The United States Congress officially recognized the end of World War I when it passed a concurrent resolution on June 4, 1926, with these words:
Whereas the 11th of November 1918, marked the cessation of the most destructive, sanguinary, and far reaching war in human annals and the resumption by the people of the United States of peaceful relations with other nations, which we hope may never again be severed, and
Whereas it is fitting that the recurring anniversary of this date should be commemorated with thanksgiving and prayer and exercises designed to perpetuate peace through good will and mutual understanding between nations; and
Whereas the legislatures of twenty-seven of our States have already declared November 11 to be a legal holiday: Therefore be it Resolved by the Senate (the House of Representatives concurring), that the President of the United States is requested to issue a proclamation calling upon the officials to display the flag of the United States on all Government buildings on November 11 and inviting the people of the United States to observe the day in schools and churches, or other suitable places, with appropriate ceremonies of friendly relations with all other peoples.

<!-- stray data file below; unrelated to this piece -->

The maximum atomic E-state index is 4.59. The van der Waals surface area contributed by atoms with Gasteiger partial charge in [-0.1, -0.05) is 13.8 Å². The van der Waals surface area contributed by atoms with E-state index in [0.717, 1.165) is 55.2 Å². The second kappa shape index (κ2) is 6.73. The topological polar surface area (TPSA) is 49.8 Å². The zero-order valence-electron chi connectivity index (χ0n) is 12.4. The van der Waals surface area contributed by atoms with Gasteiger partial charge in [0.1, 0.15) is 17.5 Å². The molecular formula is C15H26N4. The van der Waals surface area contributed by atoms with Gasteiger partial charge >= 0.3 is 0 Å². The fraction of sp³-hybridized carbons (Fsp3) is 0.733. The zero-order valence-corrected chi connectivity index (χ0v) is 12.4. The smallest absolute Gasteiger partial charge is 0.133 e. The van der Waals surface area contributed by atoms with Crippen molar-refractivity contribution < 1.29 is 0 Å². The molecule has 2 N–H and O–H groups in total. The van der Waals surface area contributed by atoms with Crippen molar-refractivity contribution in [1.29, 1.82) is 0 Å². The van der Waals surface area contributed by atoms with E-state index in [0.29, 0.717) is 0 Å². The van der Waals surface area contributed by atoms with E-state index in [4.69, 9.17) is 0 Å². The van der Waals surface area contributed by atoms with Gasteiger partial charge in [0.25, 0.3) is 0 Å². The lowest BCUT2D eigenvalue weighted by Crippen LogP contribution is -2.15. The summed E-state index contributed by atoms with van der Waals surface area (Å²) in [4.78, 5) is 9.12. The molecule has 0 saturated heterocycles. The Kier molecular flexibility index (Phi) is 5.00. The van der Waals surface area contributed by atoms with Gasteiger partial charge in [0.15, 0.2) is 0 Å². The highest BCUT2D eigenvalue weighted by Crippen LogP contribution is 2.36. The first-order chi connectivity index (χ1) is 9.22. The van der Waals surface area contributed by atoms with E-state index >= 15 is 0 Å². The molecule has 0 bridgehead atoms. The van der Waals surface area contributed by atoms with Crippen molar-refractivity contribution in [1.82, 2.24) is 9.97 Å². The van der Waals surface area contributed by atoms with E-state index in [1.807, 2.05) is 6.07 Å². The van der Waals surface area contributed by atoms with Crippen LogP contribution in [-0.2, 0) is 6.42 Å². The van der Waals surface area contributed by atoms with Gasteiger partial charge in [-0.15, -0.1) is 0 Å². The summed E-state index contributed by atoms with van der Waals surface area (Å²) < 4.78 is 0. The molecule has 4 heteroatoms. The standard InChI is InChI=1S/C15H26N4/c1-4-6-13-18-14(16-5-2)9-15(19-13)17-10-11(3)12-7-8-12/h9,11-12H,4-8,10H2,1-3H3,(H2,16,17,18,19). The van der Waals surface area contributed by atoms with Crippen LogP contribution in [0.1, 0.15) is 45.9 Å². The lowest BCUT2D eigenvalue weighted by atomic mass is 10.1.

...when there are vets out there that did so much more.
Make no mistake, I'm proud of the years I spent in Uncle Sam's Giant Canoe Club, but I did what I did for love of my country, not because I ever expected anyone to thank me for it. And it feels a little funny to accept the thanks.
There are a lot of guys that did a lot more, risked a lot more and suffered at lot more. This country was seldom in active combat while I served between 1985 and 1994 but I witnessed my share of accidents in the air and on the ground. I got away with nothing more serious than some high frequency hearing loss and a few stories of close calls. Many, many others gave much more. There were few cruise books that didn't have a memorial page in the back listing those that died while at sea and for every death there were a dozen serious injuries, some with life-long disabilities attached.
If your average vet doesn't say much about the thanks given him (or her) it's because he probably knows someone that deserves it so much more.
So, for me, Veteran's Day is a day to give thanks to those vets disabled in service to our country. If you want to thank us, thank them.